A joint news release by WB and IFC said last year South Asia had ranked the last in the world in terms of the rate of reforms while this year two-thirds of its countries had at least one reform.
The pickup in reforms was led by India, which climbed 12 notches in the index by making reform of business regulations a policy objective. India has been the top reformer worldwide in cross border trading during the survey period, the news release said.
Bhutan and Sri Lanka are the other top reformers in South Asia this year. Bhutan introduced the country's first fundamental labour rights protection while Sri Lanka made it easier to start a business and cross border trading, the release added.
In terms of the standing in ease of starting a business, Bangladesh slid down 17 steps ranking 92nd in this year's survey report, while it had ranked the 75th in 2006. Bangladesh requires going through eight different procedures for starting a business, while the regional average is 8.8 for the same purpose. The number of days needed to start a business in Bangladesh is 74 while the regional average is 42.6.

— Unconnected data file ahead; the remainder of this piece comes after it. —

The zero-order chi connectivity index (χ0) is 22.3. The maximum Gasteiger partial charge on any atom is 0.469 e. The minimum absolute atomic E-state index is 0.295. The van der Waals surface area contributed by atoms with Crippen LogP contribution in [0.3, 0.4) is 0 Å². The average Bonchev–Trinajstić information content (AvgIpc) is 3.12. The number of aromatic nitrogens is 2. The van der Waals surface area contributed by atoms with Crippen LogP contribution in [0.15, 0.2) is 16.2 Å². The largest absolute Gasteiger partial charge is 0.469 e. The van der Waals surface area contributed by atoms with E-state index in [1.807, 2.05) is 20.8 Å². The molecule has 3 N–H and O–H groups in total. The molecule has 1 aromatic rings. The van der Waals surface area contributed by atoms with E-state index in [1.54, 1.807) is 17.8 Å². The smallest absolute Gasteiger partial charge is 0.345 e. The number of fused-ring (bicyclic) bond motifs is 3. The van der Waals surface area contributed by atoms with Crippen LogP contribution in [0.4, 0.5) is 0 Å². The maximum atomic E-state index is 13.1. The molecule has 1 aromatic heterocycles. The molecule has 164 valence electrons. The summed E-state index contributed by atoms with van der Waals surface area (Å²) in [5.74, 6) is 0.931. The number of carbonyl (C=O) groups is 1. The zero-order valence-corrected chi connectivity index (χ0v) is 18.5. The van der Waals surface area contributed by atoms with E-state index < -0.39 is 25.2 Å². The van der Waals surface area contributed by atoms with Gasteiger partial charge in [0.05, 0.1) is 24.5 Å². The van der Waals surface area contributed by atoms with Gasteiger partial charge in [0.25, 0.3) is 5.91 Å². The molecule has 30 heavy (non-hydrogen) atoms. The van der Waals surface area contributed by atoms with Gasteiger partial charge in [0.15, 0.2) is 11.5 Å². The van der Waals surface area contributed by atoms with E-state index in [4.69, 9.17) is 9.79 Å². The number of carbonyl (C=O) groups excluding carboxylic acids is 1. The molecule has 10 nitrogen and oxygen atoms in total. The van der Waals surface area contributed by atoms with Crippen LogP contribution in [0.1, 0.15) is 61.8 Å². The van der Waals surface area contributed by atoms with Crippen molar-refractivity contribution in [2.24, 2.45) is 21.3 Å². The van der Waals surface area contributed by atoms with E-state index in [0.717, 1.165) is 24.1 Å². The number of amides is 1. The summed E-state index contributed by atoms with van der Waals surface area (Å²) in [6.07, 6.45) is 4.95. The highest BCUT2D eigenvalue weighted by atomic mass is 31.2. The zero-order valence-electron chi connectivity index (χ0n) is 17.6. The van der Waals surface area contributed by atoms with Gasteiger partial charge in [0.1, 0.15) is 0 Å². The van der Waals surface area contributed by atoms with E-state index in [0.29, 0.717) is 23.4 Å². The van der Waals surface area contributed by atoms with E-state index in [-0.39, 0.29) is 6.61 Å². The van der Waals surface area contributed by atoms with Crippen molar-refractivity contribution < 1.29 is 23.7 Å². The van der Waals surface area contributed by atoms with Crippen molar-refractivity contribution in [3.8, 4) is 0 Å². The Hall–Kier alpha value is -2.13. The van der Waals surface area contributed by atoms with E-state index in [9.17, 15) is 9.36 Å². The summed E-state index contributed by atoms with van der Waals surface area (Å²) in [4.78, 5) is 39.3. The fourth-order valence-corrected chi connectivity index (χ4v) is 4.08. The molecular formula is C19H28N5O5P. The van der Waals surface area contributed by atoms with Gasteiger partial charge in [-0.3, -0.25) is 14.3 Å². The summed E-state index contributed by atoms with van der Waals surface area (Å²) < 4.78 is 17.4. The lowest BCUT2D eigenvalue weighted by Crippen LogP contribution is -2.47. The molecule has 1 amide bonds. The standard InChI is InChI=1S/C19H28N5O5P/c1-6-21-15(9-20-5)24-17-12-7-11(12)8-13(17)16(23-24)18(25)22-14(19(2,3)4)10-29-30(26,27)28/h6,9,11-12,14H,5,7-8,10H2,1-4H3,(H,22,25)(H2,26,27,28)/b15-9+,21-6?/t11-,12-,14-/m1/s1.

The cost of starting a business in Bangladesh, as a percentage of the per capita income, is 46.2 percent, while the regional average is 37.2 percent.
Bangladesh ranked 116th in the category of dealing with licenses, where its ranking had been 113th in the previous year. In Bangladesh one has to go through 14 procedures to obtain a license, while the regional average number is 18. Businesses in Bangladesh need 252 days to obtain a license, while it takes 238 days on an average in the region, the survey says.
Licensing cost in Bangladesh, as a percentage of the per capita income, is 751 percent, while the regional average is 2,871 percent of the per capita income, according to the survey.
In terms of how easily properties can be registered in Bangladesh the country ranked 171st in the current survey while it had ranked 113th in the same category in 2006.